Ginsberg’s impact on 1970s Oklahoma beer law – Tulsa, Oklahoma

Tulsa, Oklahoma 2020-09-24 14:07:25 –

OKLA. — The late U.S. Supreme Court Associate Justice Ruth Bader Ginsburg was known for her battle against gender discrimination in federal law. One of her earlier cases, as a practicing attorney, featured a few Oklahoma State University students and a Stillwater convenience store.

Retired lawyer Curtis Craig tells 2 Works for You, his fraternity brother at OSU challenged an Oklahoma state beer law in the 1970s as part of a class assignment. The state statute said women in Oklahoma could purchase 3.2% alcoholic beer at the age of 18 but men had to wait until the age of 21.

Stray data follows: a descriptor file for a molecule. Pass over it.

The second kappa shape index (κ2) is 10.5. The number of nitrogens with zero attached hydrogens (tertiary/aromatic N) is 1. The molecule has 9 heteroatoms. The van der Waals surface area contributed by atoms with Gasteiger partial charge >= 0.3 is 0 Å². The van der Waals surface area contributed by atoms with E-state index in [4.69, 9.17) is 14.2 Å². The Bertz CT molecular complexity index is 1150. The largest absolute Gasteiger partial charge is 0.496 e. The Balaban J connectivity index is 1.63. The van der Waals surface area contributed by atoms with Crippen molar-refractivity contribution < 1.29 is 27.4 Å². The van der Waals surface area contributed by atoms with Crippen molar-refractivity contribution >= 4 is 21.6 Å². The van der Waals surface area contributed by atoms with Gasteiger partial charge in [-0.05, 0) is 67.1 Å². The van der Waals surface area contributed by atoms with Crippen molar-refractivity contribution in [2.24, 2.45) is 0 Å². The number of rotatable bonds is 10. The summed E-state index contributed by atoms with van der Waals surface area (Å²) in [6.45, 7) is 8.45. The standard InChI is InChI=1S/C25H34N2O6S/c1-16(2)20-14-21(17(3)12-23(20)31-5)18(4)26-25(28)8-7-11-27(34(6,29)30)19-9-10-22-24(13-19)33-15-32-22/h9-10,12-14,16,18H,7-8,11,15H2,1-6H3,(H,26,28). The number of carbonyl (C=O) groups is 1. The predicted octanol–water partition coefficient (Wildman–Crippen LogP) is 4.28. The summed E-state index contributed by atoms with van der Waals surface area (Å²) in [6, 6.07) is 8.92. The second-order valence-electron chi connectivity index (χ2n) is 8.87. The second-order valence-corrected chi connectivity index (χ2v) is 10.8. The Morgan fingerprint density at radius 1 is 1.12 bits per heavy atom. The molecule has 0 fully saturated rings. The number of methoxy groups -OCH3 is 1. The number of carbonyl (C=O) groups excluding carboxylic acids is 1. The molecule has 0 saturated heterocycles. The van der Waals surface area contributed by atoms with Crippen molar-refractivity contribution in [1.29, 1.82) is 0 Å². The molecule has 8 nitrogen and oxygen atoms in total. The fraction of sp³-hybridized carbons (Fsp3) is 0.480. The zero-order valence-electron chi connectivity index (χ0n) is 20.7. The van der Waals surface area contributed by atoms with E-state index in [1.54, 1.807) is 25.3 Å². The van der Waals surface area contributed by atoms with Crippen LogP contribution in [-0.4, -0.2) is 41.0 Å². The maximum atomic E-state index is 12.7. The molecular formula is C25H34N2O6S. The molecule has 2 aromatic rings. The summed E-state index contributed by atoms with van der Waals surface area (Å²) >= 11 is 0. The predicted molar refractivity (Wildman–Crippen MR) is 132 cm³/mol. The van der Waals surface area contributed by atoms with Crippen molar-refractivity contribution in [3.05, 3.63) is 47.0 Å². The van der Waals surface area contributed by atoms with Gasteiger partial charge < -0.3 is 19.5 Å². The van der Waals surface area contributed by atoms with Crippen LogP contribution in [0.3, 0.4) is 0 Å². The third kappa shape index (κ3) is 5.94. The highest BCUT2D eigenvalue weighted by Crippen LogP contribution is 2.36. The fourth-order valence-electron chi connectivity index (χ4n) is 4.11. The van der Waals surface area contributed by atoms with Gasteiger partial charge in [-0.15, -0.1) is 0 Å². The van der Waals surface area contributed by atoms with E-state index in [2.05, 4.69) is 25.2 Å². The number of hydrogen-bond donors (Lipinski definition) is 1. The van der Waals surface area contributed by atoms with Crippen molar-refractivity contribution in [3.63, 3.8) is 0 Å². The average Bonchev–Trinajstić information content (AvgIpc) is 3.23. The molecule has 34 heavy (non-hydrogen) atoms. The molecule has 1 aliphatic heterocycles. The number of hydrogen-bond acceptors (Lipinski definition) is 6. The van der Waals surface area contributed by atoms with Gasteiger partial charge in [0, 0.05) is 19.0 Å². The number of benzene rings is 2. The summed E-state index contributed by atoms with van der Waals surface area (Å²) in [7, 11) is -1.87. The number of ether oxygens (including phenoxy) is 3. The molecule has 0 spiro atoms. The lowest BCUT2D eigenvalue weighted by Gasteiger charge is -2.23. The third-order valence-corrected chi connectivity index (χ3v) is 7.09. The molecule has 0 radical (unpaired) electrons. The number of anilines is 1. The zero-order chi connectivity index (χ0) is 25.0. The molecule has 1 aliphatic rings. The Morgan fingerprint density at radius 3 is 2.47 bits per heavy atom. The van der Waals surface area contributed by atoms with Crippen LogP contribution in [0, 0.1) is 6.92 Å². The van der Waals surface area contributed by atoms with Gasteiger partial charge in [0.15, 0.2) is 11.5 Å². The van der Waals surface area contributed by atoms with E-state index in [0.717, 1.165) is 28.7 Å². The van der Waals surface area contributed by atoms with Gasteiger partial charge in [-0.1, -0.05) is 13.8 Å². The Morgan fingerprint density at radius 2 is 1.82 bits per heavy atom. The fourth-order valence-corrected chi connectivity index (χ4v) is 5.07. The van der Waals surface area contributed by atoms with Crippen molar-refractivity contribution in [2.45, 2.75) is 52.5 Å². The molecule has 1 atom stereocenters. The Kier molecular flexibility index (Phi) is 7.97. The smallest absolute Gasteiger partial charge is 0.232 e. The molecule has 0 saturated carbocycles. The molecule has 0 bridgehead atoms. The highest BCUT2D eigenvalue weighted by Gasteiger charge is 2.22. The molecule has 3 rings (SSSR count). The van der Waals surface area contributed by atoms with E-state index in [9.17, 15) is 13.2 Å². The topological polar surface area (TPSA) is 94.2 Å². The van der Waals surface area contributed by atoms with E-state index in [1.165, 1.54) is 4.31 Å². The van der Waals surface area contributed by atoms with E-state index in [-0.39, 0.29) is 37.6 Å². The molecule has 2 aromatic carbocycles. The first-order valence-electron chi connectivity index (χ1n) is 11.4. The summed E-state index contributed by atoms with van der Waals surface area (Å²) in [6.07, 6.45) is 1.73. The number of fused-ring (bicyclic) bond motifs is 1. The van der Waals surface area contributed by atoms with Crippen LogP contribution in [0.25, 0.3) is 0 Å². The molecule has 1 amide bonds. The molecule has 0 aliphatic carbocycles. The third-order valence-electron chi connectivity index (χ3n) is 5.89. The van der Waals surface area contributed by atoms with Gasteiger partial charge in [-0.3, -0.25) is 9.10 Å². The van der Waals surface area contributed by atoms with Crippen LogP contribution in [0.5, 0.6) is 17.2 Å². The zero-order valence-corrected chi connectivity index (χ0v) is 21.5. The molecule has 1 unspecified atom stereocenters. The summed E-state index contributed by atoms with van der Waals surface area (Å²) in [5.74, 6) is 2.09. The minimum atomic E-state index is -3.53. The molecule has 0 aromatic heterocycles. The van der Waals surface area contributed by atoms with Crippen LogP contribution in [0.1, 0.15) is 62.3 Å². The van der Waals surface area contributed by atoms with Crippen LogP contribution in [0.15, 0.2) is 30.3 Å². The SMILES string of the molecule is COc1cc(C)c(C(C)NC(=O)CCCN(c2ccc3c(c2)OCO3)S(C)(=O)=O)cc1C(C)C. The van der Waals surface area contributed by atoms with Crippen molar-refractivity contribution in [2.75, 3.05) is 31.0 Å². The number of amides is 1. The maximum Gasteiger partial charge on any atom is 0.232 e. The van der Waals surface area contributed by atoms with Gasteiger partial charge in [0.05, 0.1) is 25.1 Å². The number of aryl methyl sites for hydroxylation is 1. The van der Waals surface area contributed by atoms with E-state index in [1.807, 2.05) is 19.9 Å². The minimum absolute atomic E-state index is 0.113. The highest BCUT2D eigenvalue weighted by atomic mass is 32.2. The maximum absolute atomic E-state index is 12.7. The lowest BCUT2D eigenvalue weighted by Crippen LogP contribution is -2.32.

Craig, a law undergrad at the time, decided to file a lawsuit against the state with Honk ‘n’ Holler owner, Carolyn Whitener, joining his side.

Craig and Whitener lost the challenges in state and appellate courts, but then American Civil Liberties Union lawyer Ruth Ginsburg noticed the case.

Craig said Ginsburg helped the team get their case in front of the Supreme Court in 1976. Ginsburg acted as co-counsel for the plaintiff and the Supreme Court ruled 7-2 the statute as unconstitutional.

Watch KJRH at 6 p.m. tonight to find out how Ginsburg helped shape Craig’s law career in the state of Oklahoma.

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